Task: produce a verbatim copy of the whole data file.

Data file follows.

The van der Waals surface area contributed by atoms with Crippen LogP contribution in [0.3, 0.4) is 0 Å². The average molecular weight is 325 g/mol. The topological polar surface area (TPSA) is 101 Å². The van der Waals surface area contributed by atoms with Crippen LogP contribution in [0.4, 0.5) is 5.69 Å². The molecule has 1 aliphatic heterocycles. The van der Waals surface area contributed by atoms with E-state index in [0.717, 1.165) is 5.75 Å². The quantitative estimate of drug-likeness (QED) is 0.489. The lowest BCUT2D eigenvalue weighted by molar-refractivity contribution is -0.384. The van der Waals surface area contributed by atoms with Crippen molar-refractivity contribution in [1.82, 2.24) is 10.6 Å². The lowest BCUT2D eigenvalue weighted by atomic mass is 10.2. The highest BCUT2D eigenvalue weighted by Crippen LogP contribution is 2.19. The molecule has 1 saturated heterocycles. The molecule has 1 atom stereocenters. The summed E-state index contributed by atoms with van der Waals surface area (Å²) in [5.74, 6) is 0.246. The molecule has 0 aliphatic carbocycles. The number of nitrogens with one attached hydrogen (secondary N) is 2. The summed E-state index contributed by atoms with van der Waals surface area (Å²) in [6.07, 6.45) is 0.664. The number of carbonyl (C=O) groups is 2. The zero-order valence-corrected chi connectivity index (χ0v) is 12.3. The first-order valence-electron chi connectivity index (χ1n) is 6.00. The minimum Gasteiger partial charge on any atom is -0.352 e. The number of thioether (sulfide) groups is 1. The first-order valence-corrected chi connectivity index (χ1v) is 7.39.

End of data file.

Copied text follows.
The van der Waals surface area contributed by atoms with Crippen LogP contribution in [0.3, 0.4) is 0 Å². The average molecular weight is 325 g/mol. The topological polar surface area (TPSA) is 101 Å². The van der Waals surface area contributed by atoms with Crippen LogP contribution in [0.4, 0.5) is 5.69 Å². The molecule has 1 aliphatic heterocycles. The van der Waals surface area contributed by atoms with E-state index in [0.717, 1.165) is 5.75 Å². The quantitative estimate of drug-likeness (QED) is 0.489. The lowest BCUT2D eigenvalue weighted by molar-refractivity contribution is -0.384. The van der Waals surface area contributed by atoms with Crippen molar-refractivity contribution in [1.82, 2.24) is 10.6 Å². The lowest BCUT2D eigenvalue weighted by atomic mass is 10.2. The highest BCUT2D eigenvalue weighted by Crippen LogP contribution is 2.19. The molecule has 1 saturated heterocycles. The molecule has 1 atom stereocenters. The summed E-state index contributed by atoms with van der Waals surface area (Å²) in [5.74, 6) is 0.246. The molecule has 0 aliphatic carbocycles. The number of nitrogens with one attached hydrogen (secondary N) is 2. The summed E-state index contributed by atoms with van der Waals surface area (Å²) in [6.07, 6.45) is 0.664. The number of carbonyl (C=O) groups is 2. The zero-order valence-corrected chi connectivity index (χ0v) is 12.3. The first-order valence-electron chi connectivity index (χ1n) is 6.00. The minimum Gasteiger partial charge on any atom is -0.352 e. The number of thioether (sulfide) groups is 1. The first-order valence-corrected chi connectivity index (χ1v) is 7.39.